OK Corral at Wild Iris

We started with the most accessible part of the Wild Iris crags – the OK Corral area.  The OK Corral is a short walk from the truck and offered a large number of moderate climbs in a dense area.  The approach was a short hike and the base of the climbs were mostly child friendly (though toddlers would likely need some off belay supervision given the uneven rock and the potential for a short roll down the somewhat uneven terrain).  Our kids were excited to find makeshift shelters for playing, and after a quick stability check and snake check they were free to hang out inside the makeshift shelters that were found within every cluster of routes.  

Our day one adventures introduced us to the vertical limestone walls of Wild Iris at the Blooming Rose Wall. We warmed up on a “eh” 5.9 called “Iron Horse with a twisted heart” and then went up a nice 10b called “Stacked Deck”.  The climbs had some great lines and nice solid holds, though it took some getting used to the limestone as it was a bit less textured and a bit more polished than we were used to.  We set up a toprope for the kids inside of a crack, (“Phat Phinger Phrenzy”) but the odd stemming left our four year old struggling to reach, so she didn’t make it too far up.

After a packed lunch, and a small detour while we helped search for a missing 11 year old (she was located after a few hours, so all’s well) – we hopped on Red Rider – a super classic 5.10a.   Big holds whenever you wanted made the climb a fun one, up an arete and with pretty vertical climbing.

On day two, we hit OK Corral again, this time for a run up “Claim Jumper” (10c three star)after the 5.9 warm up on the arete to the right (“Annie Get your drill”.  Claim Jumper had a lieback flake that Ryan made quick work of, but I couldn’t get the hang of pushing off the wall to the right, and leaning left. By this time the kids had had enough of the climbing, forts, and playing outdoor imaginary games – and the windy weather was a bit much for us all so we headed back to home base.

NOTE: the Wild Iris area tends to be a good 5-10 degrees cooler than Lander.  Bring extra clothes because the temperature varies greatly based on the wind.

Wild Iris for kids

There wasn’t much in the under 5.8 range for kids to climb on, and given that ours are 4 and 6, that limited their options for getting on the wall at Ok Corral.  The forts, though, made the area an exciting adventure.  The short approaches made it accessible, and the shade gave them relief on the sunnier days.  While rattlesnakes are reported to be seen in the area, we didn’t see any, though we did see a deer or caribou on our hike one day.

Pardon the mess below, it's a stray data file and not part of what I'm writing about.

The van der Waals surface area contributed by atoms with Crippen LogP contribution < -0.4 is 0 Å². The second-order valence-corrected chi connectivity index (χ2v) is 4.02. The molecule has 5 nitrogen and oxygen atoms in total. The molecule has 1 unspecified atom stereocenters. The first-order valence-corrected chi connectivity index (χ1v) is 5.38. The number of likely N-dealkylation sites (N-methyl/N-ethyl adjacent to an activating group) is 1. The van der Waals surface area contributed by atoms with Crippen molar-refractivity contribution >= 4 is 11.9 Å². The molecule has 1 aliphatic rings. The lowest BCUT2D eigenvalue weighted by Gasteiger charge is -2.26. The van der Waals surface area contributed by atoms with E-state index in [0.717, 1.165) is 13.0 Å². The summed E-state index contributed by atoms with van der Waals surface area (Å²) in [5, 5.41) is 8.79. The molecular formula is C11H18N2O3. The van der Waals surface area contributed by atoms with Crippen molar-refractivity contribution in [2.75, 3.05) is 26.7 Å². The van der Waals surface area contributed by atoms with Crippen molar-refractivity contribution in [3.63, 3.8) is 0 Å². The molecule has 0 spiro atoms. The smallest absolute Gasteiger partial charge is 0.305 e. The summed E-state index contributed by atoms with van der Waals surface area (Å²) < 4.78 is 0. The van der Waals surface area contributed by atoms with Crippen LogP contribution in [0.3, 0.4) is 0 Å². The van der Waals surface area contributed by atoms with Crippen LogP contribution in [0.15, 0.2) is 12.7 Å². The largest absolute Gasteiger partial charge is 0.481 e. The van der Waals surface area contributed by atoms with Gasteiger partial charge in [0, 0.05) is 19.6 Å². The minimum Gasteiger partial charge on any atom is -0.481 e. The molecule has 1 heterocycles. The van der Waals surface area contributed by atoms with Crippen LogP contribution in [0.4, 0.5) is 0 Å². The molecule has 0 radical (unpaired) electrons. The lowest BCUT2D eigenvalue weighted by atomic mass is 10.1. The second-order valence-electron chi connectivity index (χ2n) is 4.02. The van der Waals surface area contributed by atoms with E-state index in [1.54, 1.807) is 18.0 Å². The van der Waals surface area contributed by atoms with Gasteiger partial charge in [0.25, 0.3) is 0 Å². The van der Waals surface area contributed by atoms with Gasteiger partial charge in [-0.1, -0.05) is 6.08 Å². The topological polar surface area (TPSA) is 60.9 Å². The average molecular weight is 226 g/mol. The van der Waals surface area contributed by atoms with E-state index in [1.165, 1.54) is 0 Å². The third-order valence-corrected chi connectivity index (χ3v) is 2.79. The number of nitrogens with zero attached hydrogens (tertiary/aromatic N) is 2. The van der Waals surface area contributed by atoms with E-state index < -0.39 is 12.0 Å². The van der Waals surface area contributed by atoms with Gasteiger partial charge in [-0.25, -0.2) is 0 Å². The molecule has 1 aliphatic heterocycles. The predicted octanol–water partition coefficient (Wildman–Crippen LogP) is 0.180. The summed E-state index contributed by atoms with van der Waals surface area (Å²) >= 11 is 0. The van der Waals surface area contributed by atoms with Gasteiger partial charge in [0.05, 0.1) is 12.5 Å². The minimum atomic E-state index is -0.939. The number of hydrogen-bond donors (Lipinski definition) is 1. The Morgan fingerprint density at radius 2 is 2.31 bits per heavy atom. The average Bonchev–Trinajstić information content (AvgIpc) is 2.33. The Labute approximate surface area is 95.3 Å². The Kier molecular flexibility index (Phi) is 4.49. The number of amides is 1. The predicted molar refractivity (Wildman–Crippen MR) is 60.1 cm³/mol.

All in all, OK Corral would work for kids of all ages, though some landing areas would require more supervision than others.  I’d say that 3 plus would have no problems, as long as you do a snake check first and they aren’t prone to wandering off.

 

 

 

 

Sad News, 12 year old Tito Traversa

Supertopo blogIn tragic news, 12 year old climbing prodigy Tito Traversa has died while climbing.

There will be many reports and Monday morning quarterbacks discussing the tragedy, and placing blame.

This is not one of those posts.   You can read more about the accident and the cause here.  I’m glad to see that the climbing community is coming together to recognize and mourn this young boy rather than place blame and/or point fingers.  (Read the comments).  It says something that we value his life and don’t want to add more burden to his family with “I told you so’s” and “should haves.”

Instead, I just want to take a moment to say that we all have those times that we didn’t check gear/place gear/check knots etc.  Most of us don’t fall to our deaths and have another chance to remind ourselves that people count on us, love us, want us to be safe.   We all need to be more careful, more aware, and more cognizant of what we are doing, and what we are asking or allowing our children to do.

If I have had moments of inattention (at 36), then I can darn well be certain that had I been climbing at age 12, I too might have climbed that gear without checking.  We can all be more diligent about checking one another, each and every time we go out.

I just purchased climbing helmets for my two little crag monkeys for our recent climbing trip to Wyoming.  Should they be wearing them at all times?  Probably.  Did they?  No.  It was hot. We forgot.  And so forth.

Hindsight is all knowing.

What will you do on your next climbing trip to make yourself, your partner, and your family safer?  I’m going out to buy another rope.  Our current rope would probably last for another climbing trip, but we also know a new rope will not show the signs of wear that appear on our current rope.   I might have chanced it.  And you all could have Monday morning quarterbacked my fall.